Hernandez et al v. Bobst, North America, Inc., No. 1:2019cv00882 - Document 31 (E.D. Cal. 2020)

Court Description: ORDER GRANTING PLAINTIFFS' MOTION FOR PROTECTIVE ORDER REGARDING REMOTE DEPOSITIONS. Order signed by Magistrate Judge Sheila K. Oberto on 10/14/2020. (Kusamura, W)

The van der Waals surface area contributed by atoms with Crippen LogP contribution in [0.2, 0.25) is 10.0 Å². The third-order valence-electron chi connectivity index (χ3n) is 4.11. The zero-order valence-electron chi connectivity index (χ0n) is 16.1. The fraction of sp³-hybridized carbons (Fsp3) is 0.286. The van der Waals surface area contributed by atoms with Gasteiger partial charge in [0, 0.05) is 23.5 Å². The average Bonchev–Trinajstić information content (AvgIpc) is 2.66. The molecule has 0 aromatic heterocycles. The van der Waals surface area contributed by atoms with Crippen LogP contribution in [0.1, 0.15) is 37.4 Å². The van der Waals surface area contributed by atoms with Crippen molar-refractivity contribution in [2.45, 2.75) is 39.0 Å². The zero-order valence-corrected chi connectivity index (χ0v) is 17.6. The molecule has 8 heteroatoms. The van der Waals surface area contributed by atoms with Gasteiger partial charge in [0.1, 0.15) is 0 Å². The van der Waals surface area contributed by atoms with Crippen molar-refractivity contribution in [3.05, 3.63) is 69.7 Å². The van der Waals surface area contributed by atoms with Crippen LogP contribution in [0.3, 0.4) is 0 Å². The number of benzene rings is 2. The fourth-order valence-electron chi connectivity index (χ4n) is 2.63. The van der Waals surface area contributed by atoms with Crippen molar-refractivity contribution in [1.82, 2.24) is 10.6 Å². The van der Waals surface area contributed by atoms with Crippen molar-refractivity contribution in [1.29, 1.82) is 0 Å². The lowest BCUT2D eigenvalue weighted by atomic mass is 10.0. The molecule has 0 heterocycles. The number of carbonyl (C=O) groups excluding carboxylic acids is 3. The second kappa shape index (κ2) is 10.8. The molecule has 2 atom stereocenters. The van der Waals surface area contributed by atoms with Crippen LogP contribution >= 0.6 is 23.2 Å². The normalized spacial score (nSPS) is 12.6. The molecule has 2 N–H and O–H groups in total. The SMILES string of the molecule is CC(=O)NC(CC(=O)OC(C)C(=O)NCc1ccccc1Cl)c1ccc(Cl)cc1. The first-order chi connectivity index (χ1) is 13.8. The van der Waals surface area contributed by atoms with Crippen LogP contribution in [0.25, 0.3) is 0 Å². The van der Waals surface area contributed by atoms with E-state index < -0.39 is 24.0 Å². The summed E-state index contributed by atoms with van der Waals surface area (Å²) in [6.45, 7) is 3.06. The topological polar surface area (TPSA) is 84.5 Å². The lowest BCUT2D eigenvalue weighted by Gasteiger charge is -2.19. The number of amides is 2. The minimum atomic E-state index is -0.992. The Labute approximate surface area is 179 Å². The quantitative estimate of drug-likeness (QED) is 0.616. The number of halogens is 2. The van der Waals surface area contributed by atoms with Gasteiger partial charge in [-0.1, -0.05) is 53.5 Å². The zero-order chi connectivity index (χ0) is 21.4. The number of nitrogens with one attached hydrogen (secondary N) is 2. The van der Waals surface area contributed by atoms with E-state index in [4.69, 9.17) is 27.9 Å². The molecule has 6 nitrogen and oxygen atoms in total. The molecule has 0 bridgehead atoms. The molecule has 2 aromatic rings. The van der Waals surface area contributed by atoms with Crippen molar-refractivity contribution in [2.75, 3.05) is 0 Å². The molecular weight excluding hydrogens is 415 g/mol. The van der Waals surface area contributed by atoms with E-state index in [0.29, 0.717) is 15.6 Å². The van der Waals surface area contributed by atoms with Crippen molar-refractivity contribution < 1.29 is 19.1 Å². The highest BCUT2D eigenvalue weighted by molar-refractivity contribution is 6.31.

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1 2 3 4 5 6 7 8 UNITED STATES DISTRICT COURT 9 EASTERN DISTRICT OF CALIFORNIA 10 11 MICHAEL HERNANDEZ and BECKY HERNANDEZ, 12 Plaintiffs, 13 14 15 v. Case No. 1:19-cv-00882-NONE-SKO ORDER GRANTING PLAINTIFFS’ MOTION FOR PROTECTIVE ORDER REGARDING REMOTE DEPOSITIONS (Doc. 25) BOBST GROUP NORTH AMERICA, INC., 16 Defendant. 17 _____________________________________/ 18 This matter is before the Court on Plaintiffs’ motion for protective order regarding 19 20 remote depositions, filed September 2, 2020 (the “Motion”). (Doc. 25.) Plaintiffs and Defendant 21 filed their joint statement directed to the Motion, as required by this Court’s Local Rule 251, on 22 September 23, 2020. (Doc. 29.) The Court reviewed the parties’ papers and all supporting 23 material and found the matter suitable for decision without oral argument. The hearing set for 24 September 30, 2020, was therefore vacated. (Doc. 30.) Having considered the parties’ briefing, and for the reasons set forth below, the Motion 25 26 will be granted. 27 /// 28 /// I. 1 2 A. BACKGROUND Factual Background 3 On June 27, 2019, Plaintiffs Michael Hernandez (“Mr. Hernandez”) and Becky 4 Hernandez (“Mrs. Hernandez”) (collectively, “Plaintiffs”) filed a complaint against Defendant 5 Bobst Group North America, Inc. (“Defendant”) for injuries Mr. Hernandez allegedly sustained 6 when his right hand was pulled into, crushed, and de-gloved by a machine that folds and glues 7 carboard boxes—the Martin Midline 924 Flexo-Folder Gluer machine (the “Midline 924”)—while 8 he was working for his employer Pacific Southwest Container in November 2017. (See Doc. 1-1 9 (“Compl.”) ¶¶ 1, 2.) Plaintiffs allege that the Midline 924 was defectively designed because the 10 feed roller guard did not prevent fingers and gloves from being pulled into the machine. (See id. 11 ¶¶ 2, 19.) Defendant sold the Midline 924 to Pacific Southwest Container and serviced it in the 12 years leading up to the November 2017 incident. (See id. ¶ 7.) Plaintiffs allege Defendant knew 13 of the machine’s defective design because of prior similar injuries, but neither fixed the product 14 nor warned of the danger. (See id. ¶ 24–27.) They assert claims for strict products liability, 15 negligence, and loss of consortium against Defendant. (See id.) 16 B. Procedural Background 17 On May 13, 2020, to address the national, regional, and local public health emergency 18 posted by the coronavirus (COVID-19) outbreak, the Court entered General Order (“G.O.”) 618. 19 G.O. 618 provides that, until further notice, “all courthouses United States District Court for the 20 Eastern District of California shall be closed to the public” and that “[a]ll of the court’s civil 21 matters will be decided on the papers, or if the assigned Judge believes a hearing is necessary, the 22 hearing will be by telephone or videoconference,” including motion hearings, case management 23 conferences, pretrial conferences and settlement conferences. (E.D. Cal. G.O. 618.) 24 On June 29, 2020, the parties filed a stipulation to extend their discovery and pretrial 25 deadlines by 90 days due to COVID-19. (See Doc. 20.) In support of the stipulation, defense 26 counsel Thomas R. Pender, Esq., submitted a declaration, reporting that the parties were presently 27 engaged in discovery, had exchanged “thousands of pages of documents,” and had completed the 28 deposition of five fact witnesses: four occurred “prior to the COVID-19-related shutdowns” and 2 1 the fifth “occurred over Zoom.” (Doc. 21 ¶ 4.) Mr. Pender averred that while “[t]he parties are 2 continuing to engage in discovery in this matter, [] the same disruptions that COVID-19 has 3 created for the U.S. District Court for the Eastern District of California also severely restrict the 4 ability of the parties . . . to engage in meaningful discovery and resolve this case,” noting that 5 “[d]ocuments are less accessible, and witnesses do not feel safe traveling to depositions.” (Id. ¶ 6 5.) 7 The Court granted the parties’ stipulation on June 30, 2020, and extended all remaining 8 discovery and pretrial deadlines as requested. (See Doc. 22.) The parties’ deadline to complete 9 non-expert discovery is currently November 17, 2020. (See id.) 10 The parties are now before the Court on a dispute as to whether, in light of the COVID- 11 19 pandemic, depositions must occur by remote means or can take place in person. (See Doc. 25, 12 29.) 13 II. LEGAL STANDARD 14 “[B]road discretion is vested in the trial court to permit or deny discovery.” Hallett v. 15 Morgan, 296 F.3d 732, 751 (9th Cir. 2002); see also Crawford-El v. Britton, 523 U.S. 574, 598 16 (1998). “The discovery process in theory should be cooperative and largely unsupervised by the 17 district court.” Sali v. Corona Reg. Med. Ctr., 884 F.3d 1218, 1219 (9th Cir. 2018). Nonetheless, 18 a party from whom discovery is sought may move for a protective order to prevent annoyance, 19 embarrassment, oppression, or undue burden or expense. Fed. R. Civ. P. 26(c)(1). The burden is 20 on the person seeking the protective order to demonstrate good cause. U.S. v. $160,066.98 from 21 Bank of America, 202 F.R.D. 624, 626 (S.D. Cal. 2001). “For good cause to exist, the party 22 seeking protection bears the burden of showing specific prejudice or harm will result if no 23 protective order is granted.” Phillips ex rel. Estates of Byrd v. General Motors Corp., 307 F.3d 24 1206, 1210–12 (9th Cir. 2002) (citing Beckman Indus., Inc. v. Int'l Ins. Co., 966 F.2d 470, 476) 25 (9th Cir. 1992)). District courts possess “wide discretion to determine what constitutes a showing 26 of good cause and to fashion a protective order that provides the appropriate degree of protection.” 27 Grano v. Sodexo Mgmt., Inc., 355 F.R.D. 411, 414 (S.D. Cal. 2020). Where grounds for a 28 protective order have been established, courts have a variety of options to rectify the situation, 3 1 including preventing the discovery or specifying the terms on which the discovery will be 2 conducted. Fed. R. Civ. P. 26(c)(1)(A), (B). 3 In-person depositions have been standard operating practice, 1 but the Federal Rules of 4 Civil Procedure also provide courts with the authority to order a deposition to take place by 5 telephone or other remote means, if the circumstances so warrant. Fed. R. Civ. P. 30(b)(4). 6 Generally, leave to take depositions by remote means should be granted liberally. See Kaseberg v. 7 Conaco, LLC, No. 15-cv-01637-JLS (DHB), 2016 WL 8729927, at *5 (S.D. Cal. Aug. 19, 2016); 8 Lopez v. CIT Bank, N.A., Case No. 15-cv-00759-BLF (HRL), 2015 WL 10374104, at *2 (N.D. 9 Cal. Dec. 18, 2015). Analyzing whether to permit remote depositions generally consists of two 10 steps. First, the proponent must advance a legitimate reason for seeking a remote deposition. 11 Kaseberg, 2016 WL 8729927, at *5. Second, if that foundational showing is made, then the 12 burden shifts to the opposing party to make a “particularized showing” that conducting the 13 deposition by remote means would be prejudicial. United States v. $160,066.98 from Bank of Am., 14 202 F.R.D. 624, 629 (S.D. Cal. 2001) (collecting cases). 15 Courts possess “wide discretion in determining the manner for taking depositions, 16 including whether they should take place by remote means.” Swenson v. GEICO Cas. Co., ––– 17 F.R.D. –––, –––, 2020 WL 4815035, at *5 (D. Nev. Aug. 19, 2020); see also Hyde & Drath v. 18 Baker, 24 F.3d. 1162, 1166 (9th Cir. 1994) (addressing discretion with respect to time and place of 19 depositions). As with the Federal Rules of Civil Procedure more generally, courts are mindful to 20 construe Rule 30(b)(4) in a manner that secures the “just, speedy, and inexpensive determination” 21 of the case. See United States for use & benefit of Chen v. K.O.O. Constr., Inc., 445 F. Supp. 3d 22 1055, 1056 (S.D. Cal. 2020) (quoting Fed. R. Civ. P. 1). 23 /// 24 25 26 27 28 1 More precisely, in-person depositions have been the standard operating practice in ordinary times. As discussed below, “[d]ue to the COVID-19 pandemic, conducting depositions remotely has become the ‘new normal.’” Grupo Petrotemex, S.A. de C.V. v. Polymetrix A.G., Case No. 16-cv-2401 (SRN/HB), 2020 WL 4218804, at *2 (D. Minn. July 23, 2020) (quoting In re Broiler Chicken Antitrust Litig., Case No. 16-cv-08637, 2020 WL 3469166, at *5 (N.D. Ill. June 25, 2020)). See also Newirth v. Aegis Senior Communities LLC, Case No. 16-cv-03991-JSW (RMI), 2020 WL 4459120, at *1 (N.D. Cal. May 27, 2020) (“While the court is sympathetic to the challenges facing the legal community during this global pandemic—not unlike the rest of society, attorneys and litigants are adapting to new ways to practice law, including preparing for and conducting depositions remotely.”). 4 1 III. DISCUSSION 2 The dispute currently before the Court is whether future depositions must be conducted 3 by remote means, including: Plaintiffs’ depositions of four fact witnesses, three of which are 4 located outside of California; Defendant’s deposition of Mrs. Hernandez; and expert depositions. 5 Plaintiffs move for a protective order requiring that these depositions be conducted remotely given 6 the health concerns arising out of the current pandemic, as well as the governmental and personal 7 restrictions in place to curtail the spread of the COVID-19 virus, and contends that defense 8 counsel is not in a position to control the conditions of in-person depositions or guarantee the 9 safety of attendees. (See Doc. 25, 29.) Defendant urges that the depositions occur in person with 10 appropriate COVID-19-related precautions, asserting that depositions by remote means are 11 disadvantageous because they force counsel to disclose beforehand the exhibits he intends to use 12 at the deposition. (See Doc. 29 at 2, 10.) 13 The Court begins by analyzing whether there are legitimate reasons for Plaintiffs’ desire 14 to take depositions remotely that give rise to the need for a protective order. Such legitimate 15 reasons plainly exist. As numerous courts have recognized, “the physical distancing orders related 16 to the current pandemic are a legitimate reason for holding depositions remotely.” Swenson, 2020 17 WL 4815035, at *5 (citation omitted); see also In re Broiler Chicken Antitrust Litig., No. 1:16- 18 CV-08637, 2020 WL 3469166, at *7 (N.D. Ill. June 25, 2020) (finding pandemic conditions 19 justify a request for conducting depositions remotely and that such reason “transcends” any 20 particular deposition).2 21 While Defendant asserts that in-person depositions can be conducted safely with certain 22 precautions, one need look no further than to the parties’ experience with the deposition of non- 23 party Blake Steward, described in the parties’ joint statement, to see that such precautions can only 24 do so much to ensure the comfort of the participants. (See Doc. 29 at 2–4, 9.) Even though 25 2 26 27 28 Manley v. Bellendir, a case from United States District Court for the District of Kansas relied on by Defendant, is inapposite—and, in fact, supports Plaintiffs’ position. That case dealt exclusively with the plaintiff’s deposition, not third-party deponents at issue here, and considered the specific concern raised by the plaintiff regarding the attendance of defendant, a first responder, at the deposition. No. 18-CV-1220-EFM-TJJ, 2020 WL 2766508, at *1 (D. Kan. May 28, 2020). After granting the plaintiff’s request that the defendant appear remotely at the deposition, despite the safety precautions for in-person attendance outlined by the defendant, the Manley court found that the plaintiff’s concern was alleviated, and no further protective order, i.e., staying the deposition, was necessary. Id. at 3. 5 1 Defendant confirmed that the court reporter’s office where Mr. Steward’s deposition was 2 scheduled would require masks and social distancing, when Mr. Steward appeared at the 3 deposition (with his attorney appearing remotely), he “objected to the crowded room and the lack 4 of safety protocols and left.” (Id. at 4, 9.) The deposition was delayed so a remote appearance 5 could be set up from Mr. Steward’s office. (Id. at 9.) 6 The experience of Mr. Steward’s deposition demonstrates that, despite defense counsel’s 7 best efforts, it has no control over third parties’ compliance and comfort with COVID-19-related 8 precautions and cannot guarantee the safety of the parties, counsel, deponents, videographers, 9 court reporters, or other attendees.3 The safety of participants is particularly at risk when they 10 must travel out of state to attend the deposition, as is the case here. Indeed, the concern expressed 11 on June 29, 2020 by defense counsel Mr. Pender that “witnesses do not feel safe traveling to 12 depositions” does not appear to have abated, as evidenced by the instant motion. 13 Plaintiffs having met the initial burden in the inquiry, the issue is whether Defendant has 14 made a particularized showing that conducting the deposition by remote means would be 15 prejudicial. Defendant fails to meet its burden. Defense counsel contends that taking a deposition 16 by remote means “prevents him from defending his client to his fullest ability” by “forc[ing] him 17 to disclose the exhibits he intends to use before the deposition begins” (Doc. 29 at 10), but the 18 parties’ joint statement demonstrates this concern has been eliminated going forward. Plaintiffs 19 state that the parties “will not be required [to exchange exhibits beforehand] in the future given the 20 available and prevalent technology of email and screenshare,” and have offered to memorialize 21 this understanding in a joint stipulation, which Defendant has refused. (Id. at 8.) 22 Defense counsel’s past “technological difficulties” experienced with remote depositions 23 (see id. at 8–9) also fail to establish prejudice. As courts within the Ninth Circuit have observed, 24 “there are numerous resources and training opportunities available throughout the legal 25 community to assist [] counsel in the operation and utilization of the new technology” for remote 26 depositions, so as to mitigate any future difficulty. Grano, 335 F.R.D. at 415. See also Swenson, 27 28 Mr. Steward is not the only one of the parties’ deponents appeared at his deposition remotely: Mr. Hernandez’s treating doctors Walter Lin, M.D. and Jorge Barragan, Psy.D. both refused to appear in person at their respective depositions. (See Doc. 29 at 7–8.) 3 6 1 2020 WL 4815035, at *5 (“[A]mple resources exist for counsel to prepare themselves to proceed 2 by video to facilitate the smooth operation of a remote deposition.”). The Court further finds that 3 conducting depositions by remote means would not result in delay in this case, as courts within the 4 Ninth Circuit, including this one,4 “routinely highlight remote depositions as an effective and 5 appropriate means to keep cases moving forward notwithstanding pandemic-related restrictions.” 6 Swenson, 2020 WL 4815035, at *3 (collecting cases). Finally, while remote depositions, like 7 court closures, are not optimal, this Court is disinclined to impose a requirement of personal 8 appearance that it could not currently enforce within the walls of its own courthouse. See E.D. 9 Cal. G.O. 618. 10 IV. CONCLUSION AND ORDER 11 Having shown legitimate reasons for conducting depositions remotely, and in the absence 12 of a particularized showing of prejudice by Defendant, the Court concludes that Plaintiffs have 13 met their burden to support issuance of a protective order. See Fed. R. Civ. P. 26(c)(1). 14 Accordingly, IT IS HEREBY ORDERED that Plaintiff’s motion for protective order 15 (Doc. 25) is GRANTED. All future depositions in this case, including Plaintiffs’ depositions of 16 the four remaining fact witnesses, Defendant’s deposition of Plaintiff Becky Hernandez, and 17 expert depositions, SHALL be conducted by remote means pursuant to Fed. R. Civ. P. 30(b)(4).5 18 19 20 IT IS SO ORDERED. Dated: October 14, 2020 /s/ Sheila K. Oberto . UNITED STATES MAGISTRATE JUDGE 21 22 23 24 25 26 27 28 4 Christensen v. Goodman Distrib. Inc., Case No. 2:18-cv-02776-MCE-KJN, 2020 WL 4042938, at *5 n.3 (E.D. Cal. July 17, 2020) (“The parties are also informed that, given the current Covid-19 Pandemic, the court's strong preference is to allow depositions to be taken remotely.”). 5 Any party may seek to vacate or modify this protective order due to a change in circumstances and for good cause shown. See Tumbling v. Merced Irr. Dist., No. 1:08cv1801 LJO DLB, 2010 WL 1131172, at *2 (E.D. Cal. Mar. 24, 2010). 7